One phrase is more prominent than any other when reading through the signatures of my junior high and high school yearbooks- “stay the same.” Usually this phrase is paired with the idea that I am “cool” or “fun” to be around.
Obviously, we don’t really want people to stay the same in every aspect. We want people to grow past the immaturities of high school and think beyond the concerns of a teenager. At the same time, we cling to our idea of who those close to us are and crave their consistency for our own sake of retaining a “cool” friend.
I never thought I would be confronted with the suggestion to “stay the same” again, but now as I tell those closest to me about my decision to convert, most have the same response: I will always love you as long as you “stay the same.” Or, if they don’t want to make their love seem so conditional, they find another way of saying that all they are concerned about is that I am happy and will “stay the same” person they have come to know and love.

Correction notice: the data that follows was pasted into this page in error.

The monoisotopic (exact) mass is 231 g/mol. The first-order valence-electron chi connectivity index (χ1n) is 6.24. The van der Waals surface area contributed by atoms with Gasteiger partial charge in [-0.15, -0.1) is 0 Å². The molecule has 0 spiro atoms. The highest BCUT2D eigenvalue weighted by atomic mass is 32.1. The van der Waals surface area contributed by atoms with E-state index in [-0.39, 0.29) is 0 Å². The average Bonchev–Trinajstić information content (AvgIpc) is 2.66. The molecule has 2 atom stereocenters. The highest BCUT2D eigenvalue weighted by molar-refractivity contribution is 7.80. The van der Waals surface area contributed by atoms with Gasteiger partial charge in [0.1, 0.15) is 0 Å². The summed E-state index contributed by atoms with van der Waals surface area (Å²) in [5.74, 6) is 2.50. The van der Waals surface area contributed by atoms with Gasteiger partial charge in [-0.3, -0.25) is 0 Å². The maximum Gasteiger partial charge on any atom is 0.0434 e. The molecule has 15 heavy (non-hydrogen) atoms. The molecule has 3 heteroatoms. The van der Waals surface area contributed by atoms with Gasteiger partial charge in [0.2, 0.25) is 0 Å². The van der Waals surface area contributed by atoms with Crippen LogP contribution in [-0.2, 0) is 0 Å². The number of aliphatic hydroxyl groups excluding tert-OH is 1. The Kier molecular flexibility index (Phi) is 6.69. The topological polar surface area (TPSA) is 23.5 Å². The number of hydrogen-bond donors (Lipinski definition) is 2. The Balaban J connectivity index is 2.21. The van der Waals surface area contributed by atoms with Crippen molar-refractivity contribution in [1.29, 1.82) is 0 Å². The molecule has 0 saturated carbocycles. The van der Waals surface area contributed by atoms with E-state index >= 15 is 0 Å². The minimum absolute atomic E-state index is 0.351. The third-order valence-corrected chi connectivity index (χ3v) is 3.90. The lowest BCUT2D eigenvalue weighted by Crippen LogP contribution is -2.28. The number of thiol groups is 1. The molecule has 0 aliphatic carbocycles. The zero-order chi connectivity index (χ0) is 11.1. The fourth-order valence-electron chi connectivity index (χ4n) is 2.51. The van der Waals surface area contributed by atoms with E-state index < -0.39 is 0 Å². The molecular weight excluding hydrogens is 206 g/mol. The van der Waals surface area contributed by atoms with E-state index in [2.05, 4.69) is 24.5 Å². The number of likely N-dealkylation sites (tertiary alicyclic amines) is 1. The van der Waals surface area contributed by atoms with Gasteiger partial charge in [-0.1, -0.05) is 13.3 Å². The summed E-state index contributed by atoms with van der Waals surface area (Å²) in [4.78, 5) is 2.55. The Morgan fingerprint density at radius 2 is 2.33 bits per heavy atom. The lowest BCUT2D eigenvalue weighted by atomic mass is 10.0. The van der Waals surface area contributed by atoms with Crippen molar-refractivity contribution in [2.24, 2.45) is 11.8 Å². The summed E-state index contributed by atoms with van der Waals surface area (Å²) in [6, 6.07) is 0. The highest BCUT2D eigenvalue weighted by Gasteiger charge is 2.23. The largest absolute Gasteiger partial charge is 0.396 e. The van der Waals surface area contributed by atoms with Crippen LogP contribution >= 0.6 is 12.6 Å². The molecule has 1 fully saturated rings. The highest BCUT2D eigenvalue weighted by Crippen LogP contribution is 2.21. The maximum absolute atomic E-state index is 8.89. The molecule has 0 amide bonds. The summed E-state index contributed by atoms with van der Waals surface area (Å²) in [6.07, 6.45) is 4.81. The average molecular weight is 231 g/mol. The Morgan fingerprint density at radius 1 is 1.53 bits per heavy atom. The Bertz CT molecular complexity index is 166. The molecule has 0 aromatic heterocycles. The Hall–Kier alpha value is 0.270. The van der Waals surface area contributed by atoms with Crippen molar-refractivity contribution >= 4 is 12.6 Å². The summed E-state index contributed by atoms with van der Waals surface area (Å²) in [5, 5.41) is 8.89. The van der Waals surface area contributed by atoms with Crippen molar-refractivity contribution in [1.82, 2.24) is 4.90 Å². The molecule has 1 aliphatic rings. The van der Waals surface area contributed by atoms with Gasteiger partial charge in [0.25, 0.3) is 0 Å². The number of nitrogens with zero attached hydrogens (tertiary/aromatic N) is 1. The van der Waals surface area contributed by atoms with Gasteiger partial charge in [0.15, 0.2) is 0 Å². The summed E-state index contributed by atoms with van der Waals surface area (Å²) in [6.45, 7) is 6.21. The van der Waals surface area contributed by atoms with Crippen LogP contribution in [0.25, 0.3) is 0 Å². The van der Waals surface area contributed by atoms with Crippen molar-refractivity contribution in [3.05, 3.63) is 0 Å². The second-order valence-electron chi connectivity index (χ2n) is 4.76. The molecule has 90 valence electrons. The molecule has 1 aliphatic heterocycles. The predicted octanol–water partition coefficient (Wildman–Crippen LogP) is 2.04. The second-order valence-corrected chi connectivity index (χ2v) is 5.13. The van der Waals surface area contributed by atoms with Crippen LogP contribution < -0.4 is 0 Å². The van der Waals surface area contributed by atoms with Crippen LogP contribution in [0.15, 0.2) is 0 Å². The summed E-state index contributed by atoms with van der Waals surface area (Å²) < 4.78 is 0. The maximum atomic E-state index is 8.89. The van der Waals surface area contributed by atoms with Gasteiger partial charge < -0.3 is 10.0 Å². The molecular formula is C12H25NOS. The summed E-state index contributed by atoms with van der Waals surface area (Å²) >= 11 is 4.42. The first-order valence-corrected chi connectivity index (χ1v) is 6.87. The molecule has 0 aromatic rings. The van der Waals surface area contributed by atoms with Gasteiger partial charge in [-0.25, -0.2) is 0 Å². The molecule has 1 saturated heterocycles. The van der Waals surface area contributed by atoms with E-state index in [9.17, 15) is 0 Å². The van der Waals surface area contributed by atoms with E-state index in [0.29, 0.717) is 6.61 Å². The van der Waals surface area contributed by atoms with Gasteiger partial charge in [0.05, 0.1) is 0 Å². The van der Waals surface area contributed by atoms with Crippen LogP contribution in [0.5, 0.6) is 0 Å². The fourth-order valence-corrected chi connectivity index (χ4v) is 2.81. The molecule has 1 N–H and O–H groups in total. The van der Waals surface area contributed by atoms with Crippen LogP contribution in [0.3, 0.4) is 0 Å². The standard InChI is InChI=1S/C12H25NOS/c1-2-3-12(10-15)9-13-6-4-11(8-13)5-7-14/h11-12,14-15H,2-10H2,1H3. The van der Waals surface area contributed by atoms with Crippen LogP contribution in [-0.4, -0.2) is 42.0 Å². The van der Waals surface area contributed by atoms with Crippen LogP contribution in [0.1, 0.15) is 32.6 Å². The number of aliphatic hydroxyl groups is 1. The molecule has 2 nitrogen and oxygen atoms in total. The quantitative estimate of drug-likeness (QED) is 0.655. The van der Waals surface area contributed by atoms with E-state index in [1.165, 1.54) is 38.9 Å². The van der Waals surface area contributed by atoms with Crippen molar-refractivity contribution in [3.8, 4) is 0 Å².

While I understand that the care and concern of my loved ones for me to “stay the same” is genuinely connected to their idea of my well-being, I feel uncomfortable addressing their concern to “stay the same.” Part of me addresses their concern sensitively and answers that Judaism is not something new in my life and has been forming who I am gradually for the past few years. This answer expresses my idea that Judaism does change me, but it has already begun and they still love me now so they should not think they cannot love my change in the future. The fact that I will continue to change is more implicit, because I do not want to cause worry.
My other response is not as gentle but is how I really feel. Judaism does change me. It has begun changing me and will continue to change me for the rest of my life, but the day I step out of the mikvah (ritual bath) and become a Jew will be the most transformative moment of my life. If becoming a Jew was not fundamentally transformative, why would I convert? If I was going to remain the exact same person, there would be no reason to convert. The beauty of any ritual, especially a conversion ritual, is that the person is changed in a very profound way. I know that this is harder for loved ones to hear, so I will continue to try and give the more gentle description of how I see Judaism shaping my life.
Judaism has changed what and how I eat, pray, dress, think, and approach God and others. I will continue to change and grow throughout my life with Judaism as my guide.